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Quantum Field Theory

Lattice Theory

The lattice theory uses brute force calculation by computer to obtain low-energy features of the hadron world in QCD. There are many problems associated with theoretical evaluation in this particular area of quantum field theory:

Lattice Theory 1. There are three color charges in QCD (red, green and blue), whereas QED comes with only two (the positive and negative charges).
2. The force carrier (the photon) in QED does not interact with each other, but the gluons in QCD interact among themselves. This is the reason why the photon fields spread out in QED, while the gluon fields confine to a flux tube in QCD (see Figure 05e).
3. The QCD coupling constant at large distance (~ 10-14cm) approaches to 1 making it impractical to use perturbative method. The lattice theory resorts to the use of path integral by generating thousands of paths weighted according to their likelihood under the particular rule that governs the physical evolution of the system.

Figure 05e Lattice Theory [view large image]

    On the other hand, there is a price to pay for putting QCD on lattice:

  1. Since the metric is Euclidean, it means that calculations with the theory are limited to the static properties of QCD such as confinement and perhaps the low-energy spectrum of states. It has difficulty calculating scattering amplitudes, which are defined in Minkowski space.
  2. Lattice theory explicitly breaks continuous rotational and translational invariance, since space-time is discretized. All that is left is symmetry under discrete rotations of the lattice.
  3. It is constrained by the available computational power. Many important effects (e.g., virtual pair creation etc.) are not included in the calculation back in the 20th century.
Implementation of lattice theory (with some special features for QCD):

3-D Lattice 1. The three dimensional space is discretized into a finite, periodic gird as shown in Figure 05f.
2. The fermions are located at the nodes (vertices) of the grid with link (edge) "a" in between.
3. Normal time is converted to Euclidean time, i.e., t i t. This 4th dimension will be added to the grid in Figure 05f. It follows that the transition amplitude ~ all pathseiS (where S is the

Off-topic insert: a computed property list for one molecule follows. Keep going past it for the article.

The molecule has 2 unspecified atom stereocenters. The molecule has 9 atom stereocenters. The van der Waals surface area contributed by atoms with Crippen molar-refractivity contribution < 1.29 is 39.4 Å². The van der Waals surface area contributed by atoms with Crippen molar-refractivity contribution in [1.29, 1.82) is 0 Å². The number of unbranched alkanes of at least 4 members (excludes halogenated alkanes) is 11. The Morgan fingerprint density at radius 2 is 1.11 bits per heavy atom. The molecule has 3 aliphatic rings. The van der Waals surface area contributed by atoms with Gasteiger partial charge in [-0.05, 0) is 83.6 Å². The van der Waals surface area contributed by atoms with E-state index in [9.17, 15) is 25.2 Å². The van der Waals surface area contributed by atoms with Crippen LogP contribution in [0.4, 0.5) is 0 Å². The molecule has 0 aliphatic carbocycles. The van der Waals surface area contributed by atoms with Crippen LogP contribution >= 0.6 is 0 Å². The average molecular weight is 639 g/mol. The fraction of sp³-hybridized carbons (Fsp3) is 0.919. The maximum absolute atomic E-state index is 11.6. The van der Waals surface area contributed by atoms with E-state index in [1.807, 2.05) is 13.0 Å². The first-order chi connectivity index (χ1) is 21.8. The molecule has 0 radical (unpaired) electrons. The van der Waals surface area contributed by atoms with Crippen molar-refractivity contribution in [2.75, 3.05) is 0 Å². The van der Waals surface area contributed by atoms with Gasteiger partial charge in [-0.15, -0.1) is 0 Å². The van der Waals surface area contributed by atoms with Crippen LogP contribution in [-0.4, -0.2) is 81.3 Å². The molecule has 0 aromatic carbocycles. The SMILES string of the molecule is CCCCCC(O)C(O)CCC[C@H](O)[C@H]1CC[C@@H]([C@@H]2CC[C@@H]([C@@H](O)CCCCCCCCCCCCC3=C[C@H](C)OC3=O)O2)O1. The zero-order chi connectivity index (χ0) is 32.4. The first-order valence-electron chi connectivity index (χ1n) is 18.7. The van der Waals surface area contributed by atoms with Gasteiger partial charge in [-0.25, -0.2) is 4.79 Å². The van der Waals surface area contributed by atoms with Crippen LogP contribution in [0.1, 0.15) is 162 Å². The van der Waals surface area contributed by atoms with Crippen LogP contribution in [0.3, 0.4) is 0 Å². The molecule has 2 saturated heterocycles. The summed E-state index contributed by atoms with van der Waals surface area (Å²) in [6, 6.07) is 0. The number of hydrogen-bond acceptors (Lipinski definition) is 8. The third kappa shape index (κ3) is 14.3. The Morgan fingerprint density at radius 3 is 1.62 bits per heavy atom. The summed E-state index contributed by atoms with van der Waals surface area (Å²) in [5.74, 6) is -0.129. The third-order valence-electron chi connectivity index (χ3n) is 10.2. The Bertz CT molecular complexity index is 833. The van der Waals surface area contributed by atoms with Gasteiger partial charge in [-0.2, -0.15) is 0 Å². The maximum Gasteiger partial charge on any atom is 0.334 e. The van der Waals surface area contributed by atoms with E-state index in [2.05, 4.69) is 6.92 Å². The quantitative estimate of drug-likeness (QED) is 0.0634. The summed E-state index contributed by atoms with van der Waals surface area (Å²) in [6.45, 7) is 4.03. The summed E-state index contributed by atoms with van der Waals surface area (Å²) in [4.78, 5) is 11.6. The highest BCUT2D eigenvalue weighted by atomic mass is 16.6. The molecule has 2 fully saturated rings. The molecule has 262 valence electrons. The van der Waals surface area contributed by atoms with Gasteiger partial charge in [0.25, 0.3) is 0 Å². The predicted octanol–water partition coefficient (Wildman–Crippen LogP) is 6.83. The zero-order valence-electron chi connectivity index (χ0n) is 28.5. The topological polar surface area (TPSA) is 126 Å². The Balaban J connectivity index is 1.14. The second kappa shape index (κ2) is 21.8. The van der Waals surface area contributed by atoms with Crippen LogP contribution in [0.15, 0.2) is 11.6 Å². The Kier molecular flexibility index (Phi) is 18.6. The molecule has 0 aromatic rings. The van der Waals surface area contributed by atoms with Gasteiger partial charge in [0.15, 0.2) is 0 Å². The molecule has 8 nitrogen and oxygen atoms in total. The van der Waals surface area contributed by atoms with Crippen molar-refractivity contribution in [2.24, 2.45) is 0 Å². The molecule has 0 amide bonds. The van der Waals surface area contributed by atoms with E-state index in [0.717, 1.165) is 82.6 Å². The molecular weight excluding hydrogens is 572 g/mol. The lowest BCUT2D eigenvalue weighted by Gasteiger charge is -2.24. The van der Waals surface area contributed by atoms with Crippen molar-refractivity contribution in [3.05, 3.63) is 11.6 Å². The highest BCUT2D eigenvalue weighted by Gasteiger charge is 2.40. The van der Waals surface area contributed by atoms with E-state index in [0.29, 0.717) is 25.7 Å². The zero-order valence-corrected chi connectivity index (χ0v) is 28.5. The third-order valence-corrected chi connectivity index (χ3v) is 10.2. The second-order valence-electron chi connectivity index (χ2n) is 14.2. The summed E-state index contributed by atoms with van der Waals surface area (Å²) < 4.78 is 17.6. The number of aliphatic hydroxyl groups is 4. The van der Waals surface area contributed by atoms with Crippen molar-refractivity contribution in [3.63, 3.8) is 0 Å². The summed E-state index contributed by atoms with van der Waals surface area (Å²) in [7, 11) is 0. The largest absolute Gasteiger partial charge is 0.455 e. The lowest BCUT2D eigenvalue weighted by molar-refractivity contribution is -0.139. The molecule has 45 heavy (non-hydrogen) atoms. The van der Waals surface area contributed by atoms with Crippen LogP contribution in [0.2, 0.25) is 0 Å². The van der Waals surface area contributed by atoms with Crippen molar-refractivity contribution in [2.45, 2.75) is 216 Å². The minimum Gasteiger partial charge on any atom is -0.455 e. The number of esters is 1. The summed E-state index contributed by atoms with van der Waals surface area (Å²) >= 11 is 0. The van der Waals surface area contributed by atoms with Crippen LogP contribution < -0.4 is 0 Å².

Figure 05f 3-D Lattice
[view large image]

action/) now changes from oscillatory to dumping form: all pathse-S.

The Link 4. In a Feynman diagram, it would be the gauge field that goes between the fermions. However if we want to retain gauge invariant in lattice theory, the link should be identified to:
U(Cxy, An) = P exp(igaCxyAnaa),

Figure 05g The Link
[view large image]

where Cxy is a path between x and y (Figure 05g), P denotes path ordering, An represents the gauge field at point n, g is the coupling constant, and a are the SU(3) generators in the form of 3X3 matrices.
Wilson Loop 5. One way to construct gauge-invariant quantities out of the links is the Wilson loop (Figure 05h), which goes around along the links in a closed path, and takes the trace (Tr) of the product from each link (trace of a matrix A: TrA = ann). It can be shown that in the continuum limit a 0, the Wilson loop reduces to a form proportional to the

Figure 05h Wilson Loop
[view large image]

Yang-Mills Lagrangian.
6. The Wilson action for SU(N) group can be expressed as:
SW(Uij) = P[Tr(UP + UP) - 2N]
7. For any gauge-invariant operator O, its average < O(U) > is proportional to:
Gluon Fields < O(U) > ~ dUijO(Uij)exp[-SW(Uij)],
where denotes multiplicaltion of objects with indices i, j. In particular, the average of the Wilson loop is:
< W(C) > = < Tr(U1, U2, ... Un)C > ~ exp(-TA)
at the strong coupling limit, where A is the area encircled by C, and T is called the string tension. This result implies a static potential V(r) ~ Tr, where r is the separation between the quarks. Since V(r) increases with the value of r, thus it validates the concept of confinement.

Figure 05i Gluon Fields in Grid [view large image]

8. Finally, the lattice theory has to be verified that it goes over to QCD at the continuum limit as the link a 0 and the Euclidean time i t is reverted back to the normal time t. Figure 05i shows a typical pattern of activity in the gluon fields from a quark within the grid.

Confinement For the simplest possible group with only two elements, if the lattice is 8x8x8x8 in size, then the sum contains 2212 ~ 101228 terms, which is clearly prohibitive even by running all these different paths with a super computer. The Monte Carlo technique (as inspired by winning the game), however, evades this problem by the statistical sampling method wherein it does some random sampling first in order to discover the algorithms that would yield the best fit. The first result from lattice calculation was published by K. G. Wilson in 1974, who set up the Wilson loop to perform the computation in the strong-coupling limit for quark confinement as shown in Figure 05ja. The latest effort has derived a 'u' mass of 1.9 Mev and a 'd' mass of 4.4 Mev. Thus the uud quarks in a proton weigh 8.2 Mev, which is only about 1% of the proton's measured mass (938 Mev). All the rest of the

Figure 05ja Confinement
[view large image]

proton mass comes from the energy that binds the quarks together. It reveals that not only the atoms are mostly empty space; now we know the nuclei inside atoms are also mere puffballs with almost no solid substance.